Friday, January 24, 2014

What's your answer to the Jewish Question?

The purpose of this blog is to help your family and friends feel smarter at the Shabbat table. Please print and share.

gI_0_mystmanSomeone asked me the other day about how to deal with a bad neighbor.

Ever happen to you? That you had a malicious, vindictive, or otherwise harmful neighbor?

What did you do?

Here's an answer in good rabbinic style, in the form of quesitons.

First question, see if anyone can guess what famous person said this:

"Some people like Jews and some do not; but no thoughtful man can doubt the fact that they are, beyond all question, the most formidable and the most remarkable race which has ever appeared in the world....

We owe to the Jews…a system of ethics which, even if it were entirely separated from the supernatural, would be incomparably the most precious possession of mankind, worth in fact the fruits of all other wisdom and learning put together. On that system and by that faith there has been built out of the wreck of the Roman Empire the whole of our existing civilization."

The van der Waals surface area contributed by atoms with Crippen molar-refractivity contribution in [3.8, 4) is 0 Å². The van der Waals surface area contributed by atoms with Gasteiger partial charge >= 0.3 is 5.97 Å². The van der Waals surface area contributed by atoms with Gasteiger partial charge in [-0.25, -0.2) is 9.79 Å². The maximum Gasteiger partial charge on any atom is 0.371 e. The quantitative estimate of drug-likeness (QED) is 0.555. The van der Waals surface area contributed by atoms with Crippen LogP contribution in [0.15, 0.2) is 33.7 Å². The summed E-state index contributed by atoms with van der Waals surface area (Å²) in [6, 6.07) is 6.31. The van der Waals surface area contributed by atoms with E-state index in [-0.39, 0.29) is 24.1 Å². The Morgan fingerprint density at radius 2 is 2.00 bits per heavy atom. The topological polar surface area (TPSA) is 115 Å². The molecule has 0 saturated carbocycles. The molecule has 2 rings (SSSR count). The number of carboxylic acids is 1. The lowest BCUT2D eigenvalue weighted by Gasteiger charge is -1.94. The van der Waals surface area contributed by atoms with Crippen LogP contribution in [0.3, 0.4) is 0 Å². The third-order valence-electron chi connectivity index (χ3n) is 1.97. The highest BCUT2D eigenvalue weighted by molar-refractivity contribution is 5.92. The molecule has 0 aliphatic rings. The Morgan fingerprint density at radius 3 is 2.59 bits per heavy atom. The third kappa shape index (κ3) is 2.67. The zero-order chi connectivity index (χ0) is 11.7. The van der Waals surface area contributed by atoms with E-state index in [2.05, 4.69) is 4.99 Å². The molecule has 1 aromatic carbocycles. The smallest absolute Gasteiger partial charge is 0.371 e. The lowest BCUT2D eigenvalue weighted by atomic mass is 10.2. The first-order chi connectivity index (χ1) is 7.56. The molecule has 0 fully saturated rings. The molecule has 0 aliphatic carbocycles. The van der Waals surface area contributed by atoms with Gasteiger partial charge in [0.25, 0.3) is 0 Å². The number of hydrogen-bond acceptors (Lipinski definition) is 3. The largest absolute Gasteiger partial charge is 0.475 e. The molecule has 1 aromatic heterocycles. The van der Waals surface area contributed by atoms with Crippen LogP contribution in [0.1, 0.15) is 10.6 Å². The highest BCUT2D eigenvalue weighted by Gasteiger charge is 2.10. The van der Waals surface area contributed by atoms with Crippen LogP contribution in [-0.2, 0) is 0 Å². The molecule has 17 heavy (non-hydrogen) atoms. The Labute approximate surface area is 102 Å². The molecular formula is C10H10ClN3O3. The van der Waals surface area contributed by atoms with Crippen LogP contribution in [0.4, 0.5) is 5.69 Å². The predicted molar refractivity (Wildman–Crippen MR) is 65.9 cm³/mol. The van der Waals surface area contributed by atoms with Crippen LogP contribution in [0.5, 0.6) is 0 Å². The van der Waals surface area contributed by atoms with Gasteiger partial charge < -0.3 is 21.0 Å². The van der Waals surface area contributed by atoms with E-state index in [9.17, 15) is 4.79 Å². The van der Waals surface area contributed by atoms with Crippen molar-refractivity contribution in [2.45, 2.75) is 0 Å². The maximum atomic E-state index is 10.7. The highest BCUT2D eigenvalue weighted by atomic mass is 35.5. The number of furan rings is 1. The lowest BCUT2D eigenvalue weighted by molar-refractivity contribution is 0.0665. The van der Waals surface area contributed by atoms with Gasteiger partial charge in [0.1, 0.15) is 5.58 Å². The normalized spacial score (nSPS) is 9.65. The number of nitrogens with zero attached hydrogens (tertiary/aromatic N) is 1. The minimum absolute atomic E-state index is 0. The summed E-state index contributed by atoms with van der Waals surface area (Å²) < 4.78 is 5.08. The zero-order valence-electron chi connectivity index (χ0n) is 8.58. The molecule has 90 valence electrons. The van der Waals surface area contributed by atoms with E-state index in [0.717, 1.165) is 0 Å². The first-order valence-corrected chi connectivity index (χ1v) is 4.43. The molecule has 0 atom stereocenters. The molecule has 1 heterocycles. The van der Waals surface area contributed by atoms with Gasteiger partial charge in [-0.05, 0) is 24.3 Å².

Do you want a hint?

The same guy who said, “You have enemies? Good. That means you’ve stood up for something, sometime in your life.”

Same guy who said, "Courage is what it takes to stand up and speak; courage is also what it takes to sit down and listen."

Still don't know?

How about this one: "I have nothing to offer but blood, toil, tears, and sweat."

Yes, indeed, it was Sir Winston Churchill.

But the more important second question to ask is: What did he mean by "system of ethics"?

Churchill's knowledge of Judaism was mainly through the eyes of Christianity. But he was giving credit where credit is due. He got that Christian ethics is largely a reframing of Jewish ethics.

That takes us to the third question for your table: What's your favorite ethical teaching from the Torah?

The easiest answer is the Golden Rule or the verse, "love your neighbor as yourself".

Here's mine:
When you see the donkey of your enemy struggling under its burden you should help him reload the donkey.

Now why in the world should you help your enemy?

And does it matter if you help him with a frown or a smile?

And what does this imply about helping someone who isn't your enemy?

And what does this imply about being Jewish?

Shabbat Shalom

"A lie gets halfway around the world before the truth has a chance to get its pants on." - Churchill (the original tweeter)

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